The local and regional media are fundamental to local democracy, to community—a local or regional news medium represents a community talking to itself—and to the provision of local information. They provide what people want to read about in the localities. We must therefore try to find ways in which we can serve and help the threatened local media.
I am not greatly concerned about the threat to radio. It is a real threat, but I am not particularly bothered about financing and supporting our local juke box. There is no reason why that juke box should be placed in Grimsby—or, for that matter, in London, although the BBC, with Radio 1, is well qualified to place it in London. We happen to have some very good local radio stations in BBC Radio Humberside, Compass FM and Lincolnshire FM, although perhaps I am prejudiced because they are in my area.
I am, however, worried about the threat to regional news on television and the regional production of television programmes, especially given the announcement of the closure of the television centre that brought television production to our area and put Yorkshire and Lincolnshire on national television screens. The closure will mean a loss of jobs and a contraction of local news services. Yorkshire Television, the ITV licence-holder in the county, is shedding 40 of the 100 jobs in regional news. That must mean that there will be a less adequate service and less adequate competition with the BBC.
I am also concerned about the pressing newspapers problem. The National Union of Journalists estimates that 900 jobs have been lost in local newspapers since June last year. Since that is its estimate of vacancies and redundancies notified to it, it must be an underestimate, so I should think that well over 1,000 jobs have been lost in local newspapers. They are struggling. There are two reasons why, and it is important to differentiate between them. The first is the effect of the recession, which is affecting advertising revenues, particularly from estate agents and the local property market. The second is the growing competition from the internet, with classified adverts being placed on internet sites. It is important to differentiate between the long-term trend threatening the long-term viability of the local press, and the immediate problem of threats caused by the recession. Both, however, have produced a steady process of job shedding.
Those problems have also resulted in the local press moving down market. The local press has become much more tabloid—much more interested in rape, murder, arson and other sensationalist aspects of local news. That might boost circulation in the short term, on a one-edition basis, but it becomes jading as a constant diet, and people do not want to read it. This has also produced an over-emphasis on populist politics. It has driven politics—and us as MPs—out of local newspapers, which used to be our way of reaching our electors and our community. That trend is overdone.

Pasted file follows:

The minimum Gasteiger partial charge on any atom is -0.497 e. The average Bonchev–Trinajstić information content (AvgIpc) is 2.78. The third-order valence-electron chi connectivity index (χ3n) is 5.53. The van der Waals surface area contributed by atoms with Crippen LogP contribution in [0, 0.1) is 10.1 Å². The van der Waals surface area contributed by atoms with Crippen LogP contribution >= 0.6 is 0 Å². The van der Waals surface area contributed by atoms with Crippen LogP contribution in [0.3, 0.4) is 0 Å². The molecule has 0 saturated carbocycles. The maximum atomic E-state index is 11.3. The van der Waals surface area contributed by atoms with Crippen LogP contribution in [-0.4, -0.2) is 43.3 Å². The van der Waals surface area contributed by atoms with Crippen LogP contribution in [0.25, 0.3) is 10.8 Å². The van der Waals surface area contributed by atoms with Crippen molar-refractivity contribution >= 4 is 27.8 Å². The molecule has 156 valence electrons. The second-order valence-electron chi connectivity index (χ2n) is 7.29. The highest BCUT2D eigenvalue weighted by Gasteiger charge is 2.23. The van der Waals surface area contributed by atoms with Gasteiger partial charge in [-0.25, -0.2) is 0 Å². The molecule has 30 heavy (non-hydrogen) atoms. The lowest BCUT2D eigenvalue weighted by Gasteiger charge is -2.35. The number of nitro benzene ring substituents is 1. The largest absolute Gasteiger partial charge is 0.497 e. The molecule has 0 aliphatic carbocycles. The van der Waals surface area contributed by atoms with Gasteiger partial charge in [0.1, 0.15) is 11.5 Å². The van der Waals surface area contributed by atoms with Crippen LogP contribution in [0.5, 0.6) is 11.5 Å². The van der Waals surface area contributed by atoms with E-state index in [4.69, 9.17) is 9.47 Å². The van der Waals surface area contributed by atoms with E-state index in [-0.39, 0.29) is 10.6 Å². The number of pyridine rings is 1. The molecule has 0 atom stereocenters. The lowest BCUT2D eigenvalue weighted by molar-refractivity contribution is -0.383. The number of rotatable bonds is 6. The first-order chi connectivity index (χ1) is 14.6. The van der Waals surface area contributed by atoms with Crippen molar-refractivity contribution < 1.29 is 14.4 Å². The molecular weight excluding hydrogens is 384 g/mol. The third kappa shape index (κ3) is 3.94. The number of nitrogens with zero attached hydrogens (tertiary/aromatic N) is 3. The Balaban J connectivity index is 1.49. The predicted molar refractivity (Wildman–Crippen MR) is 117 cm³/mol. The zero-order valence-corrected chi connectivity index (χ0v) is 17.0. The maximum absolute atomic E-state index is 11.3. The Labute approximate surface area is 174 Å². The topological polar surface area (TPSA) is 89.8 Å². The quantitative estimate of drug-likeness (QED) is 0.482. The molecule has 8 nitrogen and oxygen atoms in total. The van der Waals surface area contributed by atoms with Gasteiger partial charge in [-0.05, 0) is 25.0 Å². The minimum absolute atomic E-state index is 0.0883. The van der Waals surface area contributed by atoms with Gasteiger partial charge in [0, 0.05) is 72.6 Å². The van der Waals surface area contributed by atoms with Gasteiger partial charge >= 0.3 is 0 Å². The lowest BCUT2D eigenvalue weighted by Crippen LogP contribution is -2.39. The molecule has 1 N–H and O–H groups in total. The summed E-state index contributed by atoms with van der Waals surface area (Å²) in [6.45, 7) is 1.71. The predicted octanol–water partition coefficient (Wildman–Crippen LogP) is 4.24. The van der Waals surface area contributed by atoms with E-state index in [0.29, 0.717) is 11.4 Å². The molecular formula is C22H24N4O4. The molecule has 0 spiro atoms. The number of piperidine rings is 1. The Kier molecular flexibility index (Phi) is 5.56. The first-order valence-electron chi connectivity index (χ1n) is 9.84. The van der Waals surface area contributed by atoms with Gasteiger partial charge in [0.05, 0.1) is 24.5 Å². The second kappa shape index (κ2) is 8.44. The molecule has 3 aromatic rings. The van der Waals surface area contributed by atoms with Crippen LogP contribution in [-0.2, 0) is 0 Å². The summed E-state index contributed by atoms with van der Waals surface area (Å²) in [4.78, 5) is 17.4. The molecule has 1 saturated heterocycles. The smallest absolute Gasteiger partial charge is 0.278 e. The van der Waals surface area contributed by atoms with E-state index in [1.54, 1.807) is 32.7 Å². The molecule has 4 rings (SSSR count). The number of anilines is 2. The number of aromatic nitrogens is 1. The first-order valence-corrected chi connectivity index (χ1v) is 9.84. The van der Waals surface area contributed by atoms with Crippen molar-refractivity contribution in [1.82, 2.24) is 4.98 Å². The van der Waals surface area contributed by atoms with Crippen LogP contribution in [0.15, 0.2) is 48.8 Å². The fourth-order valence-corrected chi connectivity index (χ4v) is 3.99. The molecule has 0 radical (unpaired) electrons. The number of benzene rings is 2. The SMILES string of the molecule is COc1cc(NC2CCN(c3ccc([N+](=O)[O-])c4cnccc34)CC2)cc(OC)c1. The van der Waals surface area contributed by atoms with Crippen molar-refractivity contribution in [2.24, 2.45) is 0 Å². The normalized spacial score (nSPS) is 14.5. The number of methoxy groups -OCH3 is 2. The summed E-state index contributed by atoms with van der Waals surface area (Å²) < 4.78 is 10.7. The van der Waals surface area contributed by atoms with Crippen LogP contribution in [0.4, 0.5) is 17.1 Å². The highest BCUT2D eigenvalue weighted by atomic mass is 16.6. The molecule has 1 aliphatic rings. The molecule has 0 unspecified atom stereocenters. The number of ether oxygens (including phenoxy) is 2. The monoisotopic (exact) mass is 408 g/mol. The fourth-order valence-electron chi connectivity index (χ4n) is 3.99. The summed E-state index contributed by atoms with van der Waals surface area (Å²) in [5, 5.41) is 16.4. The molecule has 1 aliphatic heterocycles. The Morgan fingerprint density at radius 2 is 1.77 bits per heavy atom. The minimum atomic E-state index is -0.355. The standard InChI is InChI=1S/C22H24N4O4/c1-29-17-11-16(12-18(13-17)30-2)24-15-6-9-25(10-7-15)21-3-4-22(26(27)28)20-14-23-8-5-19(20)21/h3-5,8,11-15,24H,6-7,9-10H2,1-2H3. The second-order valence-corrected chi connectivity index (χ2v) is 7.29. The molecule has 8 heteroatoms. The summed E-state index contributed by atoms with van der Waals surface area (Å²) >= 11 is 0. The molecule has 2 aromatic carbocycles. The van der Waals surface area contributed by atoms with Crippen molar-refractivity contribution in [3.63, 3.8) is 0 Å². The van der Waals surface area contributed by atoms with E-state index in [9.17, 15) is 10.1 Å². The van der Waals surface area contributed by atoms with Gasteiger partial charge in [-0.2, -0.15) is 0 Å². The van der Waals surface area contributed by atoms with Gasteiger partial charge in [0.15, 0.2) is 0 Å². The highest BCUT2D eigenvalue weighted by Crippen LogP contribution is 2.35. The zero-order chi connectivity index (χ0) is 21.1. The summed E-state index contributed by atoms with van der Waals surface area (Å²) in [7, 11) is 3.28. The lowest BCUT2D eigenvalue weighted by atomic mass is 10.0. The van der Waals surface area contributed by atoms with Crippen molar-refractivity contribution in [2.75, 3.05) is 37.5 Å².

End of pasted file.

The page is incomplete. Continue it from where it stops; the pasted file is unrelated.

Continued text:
The complaints from the media owners about loss of profitability, and whether they can survive, are also overdone. The figures show that. The NUJ has compiled all the figures. Trinity Mirror had an operating profit of 19 per cent. last year, and the figure for the Johnston group was 29 per cent. We should compare those figures with the figure for Tesco, which is 6 per cent. Why do these companies want to make such huge profits out of the local media? We should also take into account the excessive competition from freesheets, and the waste of money involved in the London freesheets competition.
How can we help the organisations concerned through the current situation? First we must bring the parties—the editors, journalists and owners—together to discuss what is wrong, and we should involve the BBC, particularly in training and media studies. We must try to develop a strategy for the industry, with the industry.
Mr. Foster said that freezing the BBC licence fee would not do any good, and that it would be a gesture. Perhaps Mark Thompson would like to make a gesture, too, with the £816,000 package he gets? A lot of people in my constituency have to scrape hard to pay the licence fee, which will be £142.50 when the increase comes through next month. Freezing the licence fee would send the right signal. Everybody else has to tighten their belts. Indeed, the local newspapers, that we all love, are doing so, because they have to. As Mr. Mitchell said, their advertising in areas such as employment, cars and property is shrinking. Therefore, they are making journalists redundant—some of whom have, no doubt, worked on the paper for a long time. There will also be fewer opportunities for young journalists leaving media courses, as they will find it more difficult to secure employment with such newspapers.
We cherish these newspapers, and we must see what we can do to give them some support. In my patch, we have the Lancashire Evening Telegraph and the Lancashire Evening Post, and the weeklies, The Longridge News and the Clitheroe Advertiser and Times. They have internet sections as well, and they must do that for the future; they must see the internet not as a problem that will put them out of business, but as an opportunity that will give them great potential for the future, with advertising online as well as in the newspaper. Goodness knows what will happen in 40, 30 and 20 years' time.